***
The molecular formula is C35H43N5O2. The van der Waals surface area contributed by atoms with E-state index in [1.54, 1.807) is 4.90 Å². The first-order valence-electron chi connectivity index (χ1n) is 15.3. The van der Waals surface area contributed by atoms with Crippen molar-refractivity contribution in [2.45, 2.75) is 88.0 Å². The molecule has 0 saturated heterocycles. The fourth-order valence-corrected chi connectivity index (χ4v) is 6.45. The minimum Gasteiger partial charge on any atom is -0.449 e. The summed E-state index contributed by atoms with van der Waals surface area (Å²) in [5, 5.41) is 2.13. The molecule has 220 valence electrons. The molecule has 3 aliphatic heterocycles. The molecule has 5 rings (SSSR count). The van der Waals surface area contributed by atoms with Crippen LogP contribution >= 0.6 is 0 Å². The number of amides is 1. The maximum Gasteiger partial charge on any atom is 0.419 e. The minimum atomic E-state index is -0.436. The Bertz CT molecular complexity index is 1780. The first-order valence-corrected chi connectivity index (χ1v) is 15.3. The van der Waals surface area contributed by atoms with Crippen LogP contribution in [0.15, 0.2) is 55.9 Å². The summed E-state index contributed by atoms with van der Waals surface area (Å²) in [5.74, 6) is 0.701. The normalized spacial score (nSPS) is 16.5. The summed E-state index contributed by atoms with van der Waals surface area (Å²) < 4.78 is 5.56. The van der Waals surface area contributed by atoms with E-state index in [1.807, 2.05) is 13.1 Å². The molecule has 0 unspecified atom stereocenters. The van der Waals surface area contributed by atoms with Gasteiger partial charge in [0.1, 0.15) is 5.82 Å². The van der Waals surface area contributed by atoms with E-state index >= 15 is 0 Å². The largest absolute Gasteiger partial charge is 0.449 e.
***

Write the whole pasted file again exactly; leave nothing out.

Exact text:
The molecular formula is C35H43N5O2. The van der Waals surface area contributed by atoms with E-state index in [1.54, 1.807) is 4.90 Å². The first-order valence-electron chi connectivity index (χ1n) is 15.3. The van der Waals surface area contributed by atoms with Crippen molar-refractivity contribution in [2.45, 2.75) is 88.0 Å². The molecule has 0 saturated heterocycles. The fourth-order valence-corrected chi connectivity index (χ4v) is 6.45. The minimum Gasteiger partial charge on any atom is -0.449 e. The summed E-state index contributed by atoms with van der Waals surface area (Å²) in [5, 5.41) is 2.13. The molecule has 220 valence electrons. The molecule has 3 aliphatic heterocycles. The molecule has 5 rings (SSSR count). The van der Waals surface area contributed by atoms with Crippen LogP contribution >= 0.6 is 0 Å². The number of amides is 1. The maximum Gasteiger partial charge on any atom is 0.419 e. The minimum atomic E-state index is -0.436. The Bertz CT molecular complexity index is 1780. The first-order valence-corrected chi connectivity index (χ1v) is 15.3. The van der Waals surface area contributed by atoms with Crippen LogP contribution in [0.15, 0.2) is 55.9 Å². The summed E-state index contributed by atoms with van der Waals surface area (Å²) in [5.74, 6) is 0.701. The normalized spacial score (nSPS) is 16.5. The summed E-state index contributed by atoms with van der Waals surface area (Å²) < 4.78 is 5.56. The van der Waals surface area contributed by atoms with E-state index in [1.807, 2.05) is 13.1 Å². The molecule has 0 unspecified atom stereocenters. The van der Waals surface area contributed by atoms with Gasteiger partial charge in [0.1, 0.15) is 5.82 Å². The van der Waals surface area contributed by atoms with E-state index >= 15 is 0 Å². The largest absolute Gasteiger partial charge is 0.449 e.